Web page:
Fat Tuesday and the Good of Created Things

Fat Tuesday and the Good of Created Things February 28, 2017

It says something interesting about Catholic culture that Pancake Tuesday and Shrove Tuesday sit comfortably alongside each other as alternate names for the same day. Indulgence and confession, enjoyment and penitence, on a single day of the calendar.

“Shrove” and “Shrivetide” refer to the practice of using the time immediately before Lent to examine one’s conscience and attend confession. In Catholic England (carrying over into Anglican England), the Shrive bells would chime in the village church to both call penitents to confession–and remind housewives and cooks to begin making pancakes to use up rich pantry staples before the fast of Ash Wednesday.

Moderns are perhaps not so keen on making it to confession these days in particular, though my own parish held a penitential service the Sunday evening before the beginning of Lent. Observant modern Catholics often use the solemn atmosphere of the forty days of Lent to search their souls and find time to make it to confession. (Though this may be in part because scheduling confession is a challenge in most modern parishes, but that’s a rant for another time. Seriously, can we have more than one time slot a week?)

That said, my Facebook feed has been filled with two kinds of posts that give evidence that the dual nature of the days before Lent remains. Alongside discussions of recipes for King Cake, pazckis, and plans for indulgent Fat Tuesday dinners and desserts I find thoughtful reflection about Lenten observances, the pros and cons of different kinds of sacrifices, intentions of adding devotional acts or sacrificing daily pleasures, large or small.

To the non-Catholic, it must look vaguely schizophrenic. If we think worldly things are so dangerous or sinful that we need to give them up for forty days to prepare for Easter, why not give them up year-long? Or if rich foods bring us so much joy and gratitude for God’s gifts, then why give them up at all? How does that bring us closer to God?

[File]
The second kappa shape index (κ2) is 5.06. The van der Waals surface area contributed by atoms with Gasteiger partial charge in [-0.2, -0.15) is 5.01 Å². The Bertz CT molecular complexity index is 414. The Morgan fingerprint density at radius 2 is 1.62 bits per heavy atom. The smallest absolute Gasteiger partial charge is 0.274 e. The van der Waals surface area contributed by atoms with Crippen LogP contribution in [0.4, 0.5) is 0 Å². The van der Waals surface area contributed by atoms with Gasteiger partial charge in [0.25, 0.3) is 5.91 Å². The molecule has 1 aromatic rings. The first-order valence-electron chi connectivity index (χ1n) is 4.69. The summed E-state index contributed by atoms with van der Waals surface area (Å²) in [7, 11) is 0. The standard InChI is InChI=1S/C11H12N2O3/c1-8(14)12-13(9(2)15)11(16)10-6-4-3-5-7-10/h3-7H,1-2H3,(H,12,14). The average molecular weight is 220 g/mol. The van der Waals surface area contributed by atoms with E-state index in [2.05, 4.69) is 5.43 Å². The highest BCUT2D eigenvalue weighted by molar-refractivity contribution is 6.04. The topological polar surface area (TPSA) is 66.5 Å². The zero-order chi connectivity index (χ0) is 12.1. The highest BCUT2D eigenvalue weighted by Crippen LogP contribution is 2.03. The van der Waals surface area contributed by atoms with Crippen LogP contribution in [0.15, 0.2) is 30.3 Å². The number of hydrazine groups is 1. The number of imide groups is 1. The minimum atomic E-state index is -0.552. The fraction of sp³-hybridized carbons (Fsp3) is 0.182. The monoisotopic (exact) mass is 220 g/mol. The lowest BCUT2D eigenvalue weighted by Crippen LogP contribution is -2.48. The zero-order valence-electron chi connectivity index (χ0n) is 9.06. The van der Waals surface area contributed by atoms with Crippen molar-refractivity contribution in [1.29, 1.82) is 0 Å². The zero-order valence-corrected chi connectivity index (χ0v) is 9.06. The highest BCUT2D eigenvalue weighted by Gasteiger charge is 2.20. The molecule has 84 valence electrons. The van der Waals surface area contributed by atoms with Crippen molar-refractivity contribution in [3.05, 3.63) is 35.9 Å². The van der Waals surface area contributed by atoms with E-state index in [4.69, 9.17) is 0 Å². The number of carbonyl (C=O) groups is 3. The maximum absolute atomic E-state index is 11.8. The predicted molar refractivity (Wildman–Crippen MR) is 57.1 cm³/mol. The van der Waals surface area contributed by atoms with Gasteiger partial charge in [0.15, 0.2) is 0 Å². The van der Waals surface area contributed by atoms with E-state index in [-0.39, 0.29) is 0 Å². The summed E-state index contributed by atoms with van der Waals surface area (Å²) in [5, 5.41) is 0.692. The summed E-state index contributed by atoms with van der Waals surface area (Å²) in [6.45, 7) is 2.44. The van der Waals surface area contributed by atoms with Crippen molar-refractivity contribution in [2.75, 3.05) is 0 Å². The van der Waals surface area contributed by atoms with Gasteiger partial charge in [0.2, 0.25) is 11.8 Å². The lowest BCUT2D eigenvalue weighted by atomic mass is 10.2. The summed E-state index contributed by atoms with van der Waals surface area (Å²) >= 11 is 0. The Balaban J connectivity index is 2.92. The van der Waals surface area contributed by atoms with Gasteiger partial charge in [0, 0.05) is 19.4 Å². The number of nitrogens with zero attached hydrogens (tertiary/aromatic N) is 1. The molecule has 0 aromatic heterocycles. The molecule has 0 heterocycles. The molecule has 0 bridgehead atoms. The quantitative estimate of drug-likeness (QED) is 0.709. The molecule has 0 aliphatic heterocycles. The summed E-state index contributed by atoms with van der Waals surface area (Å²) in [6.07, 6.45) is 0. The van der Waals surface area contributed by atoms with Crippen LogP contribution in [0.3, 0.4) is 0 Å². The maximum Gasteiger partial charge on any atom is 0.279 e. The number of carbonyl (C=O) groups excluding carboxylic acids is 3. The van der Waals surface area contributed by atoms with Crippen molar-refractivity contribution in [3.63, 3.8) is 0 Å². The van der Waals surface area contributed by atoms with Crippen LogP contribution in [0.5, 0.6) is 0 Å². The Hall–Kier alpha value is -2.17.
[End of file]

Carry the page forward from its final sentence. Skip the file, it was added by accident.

But Catholics, as Mark Shea is fond of observing, are a both/and people.

I saw someone explain yesterday that we are supposed to give up something we love for Lent, to show God that we love him more. This is well and good, but there’s more at play than that, I think, and the nature of our Lenten observances can change a lot from year to year. But the writer was right that there is something especially meaningful about freely giving up something that is objectively good. Lent is a good time to work on our vices and make a special effort to break bad habits, but there’s something more at work when we freely embrace a good, non-sinful enjoyment on Fat Tuesday, then freely step away from it on Ash Wednesday.

I believe God wants us to rejoice in the good things He has given us here on Earth. But I also believe He wants to give us even greater goods than these earthly ones. Fat Tuesday gives God the glory for all He has created. Ash Wednesday gives Him glory for all He still wants to pour into us. We set aside good things so that we can have our emptiness filled with the Maker of Good Things.

So eat up, everybody! Celebrate! Tomorrow, we fast.


Image credit Dana Moos via Flickr, https://www.flickr.com/photos/dana_moos/5229952935


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